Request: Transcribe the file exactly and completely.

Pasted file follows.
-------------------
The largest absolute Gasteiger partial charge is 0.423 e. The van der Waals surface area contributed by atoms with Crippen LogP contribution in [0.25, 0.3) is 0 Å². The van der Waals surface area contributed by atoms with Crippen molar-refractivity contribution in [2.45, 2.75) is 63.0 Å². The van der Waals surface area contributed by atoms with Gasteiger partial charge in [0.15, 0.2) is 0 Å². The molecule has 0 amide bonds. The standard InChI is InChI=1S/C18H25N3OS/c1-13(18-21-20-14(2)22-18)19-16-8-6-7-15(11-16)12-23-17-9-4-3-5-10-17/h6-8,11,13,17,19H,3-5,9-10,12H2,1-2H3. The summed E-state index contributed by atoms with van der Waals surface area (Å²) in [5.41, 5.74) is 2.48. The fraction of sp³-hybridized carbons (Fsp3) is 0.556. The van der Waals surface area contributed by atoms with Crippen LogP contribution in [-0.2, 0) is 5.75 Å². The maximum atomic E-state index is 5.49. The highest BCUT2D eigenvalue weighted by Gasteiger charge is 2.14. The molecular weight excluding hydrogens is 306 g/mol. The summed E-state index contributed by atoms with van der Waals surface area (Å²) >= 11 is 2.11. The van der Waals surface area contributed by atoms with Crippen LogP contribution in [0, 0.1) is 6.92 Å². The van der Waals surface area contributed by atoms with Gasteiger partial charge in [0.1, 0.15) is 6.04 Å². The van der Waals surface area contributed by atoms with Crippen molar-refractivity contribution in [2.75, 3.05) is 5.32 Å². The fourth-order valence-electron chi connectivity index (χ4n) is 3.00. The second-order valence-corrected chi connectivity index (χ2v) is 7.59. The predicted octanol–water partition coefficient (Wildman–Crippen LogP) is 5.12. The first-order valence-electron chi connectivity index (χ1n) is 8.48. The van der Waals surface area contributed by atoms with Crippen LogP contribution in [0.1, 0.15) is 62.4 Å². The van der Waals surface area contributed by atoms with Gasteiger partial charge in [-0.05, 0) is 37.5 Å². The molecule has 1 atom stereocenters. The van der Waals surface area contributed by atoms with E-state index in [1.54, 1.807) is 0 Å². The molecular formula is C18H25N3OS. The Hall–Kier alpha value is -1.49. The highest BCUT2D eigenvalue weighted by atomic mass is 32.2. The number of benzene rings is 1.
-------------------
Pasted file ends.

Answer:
The largest absolute Gasteiger partial charge is 0.423 e. The van der Waals surface area contributed by atoms with Crippen LogP contribution in [0.25, 0.3) is 0 Å². The van der Waals surface area contributed by atoms with Crippen molar-refractivity contribution in [2.45, 2.75) is 63.0 Å². The van der Waals surface area contributed by atoms with Gasteiger partial charge in [0.15, 0.2) is 0 Å². The molecule has 0 amide bonds. The standard InChI is InChI=1S/C18H25N3OS/c1-13(18-21-20-14(2)22-18)19-16-8-6-7-15(11-16)12-23-17-9-4-3-5-10-17/h6-8,11,13,17,19H,3-5,9-10,12H2,1-2H3. The summed E-state index contributed by atoms with van der Waals surface area (Å²) in [5.41, 5.74) is 2.48. The fraction of sp³-hybridized carbons (Fsp3) is 0.556. The van der Waals surface area contributed by atoms with Crippen LogP contribution in [-0.2, 0) is 5.75 Å². The maximum atomic E-state index is 5.49. The highest BCUT2D eigenvalue weighted by Gasteiger charge is 2.14. The molecular weight excluding hydrogens is 306 g/mol. The summed E-state index contributed by atoms with van der Waals surface area (Å²) >= 11 is 2.11. The van der Waals surface area contributed by atoms with Crippen LogP contribution in [0, 0.1) is 6.92 Å². The van der Waals surface area contributed by atoms with Gasteiger partial charge in [0.1, 0.15) is 6.04 Å². The van der Waals surface area contributed by atoms with Crippen molar-refractivity contribution in [2.75, 3.05) is 5.32 Å². The fourth-order valence-electron chi connectivity index (χ4n) is 3.00. The second-order valence-corrected chi connectivity index (χ2v) is 7.59. The predicted octanol–water partition coefficient (Wildman–Crippen LogP) is 5.12. The first-order valence-electron chi connectivity index (χ1n) is 8.48. The van der Waals surface area contributed by atoms with Crippen LogP contribution in [0.1, 0.15) is 62.4 Å². The van der Waals surface area contributed by atoms with Gasteiger partial charge in [-0.05, 0) is 37.5 Å². The molecule has 1 atom stereocenters. The van der Waals surface area contributed by atoms with E-state index in [1.54, 1.807) is 0 Å². The molecular formula is C18H25N3OS. The Hall–Kier alpha value is -1.49. The highest BCUT2D eigenvalue weighted by atomic mass is 32.2. The number of benzene rings is 1.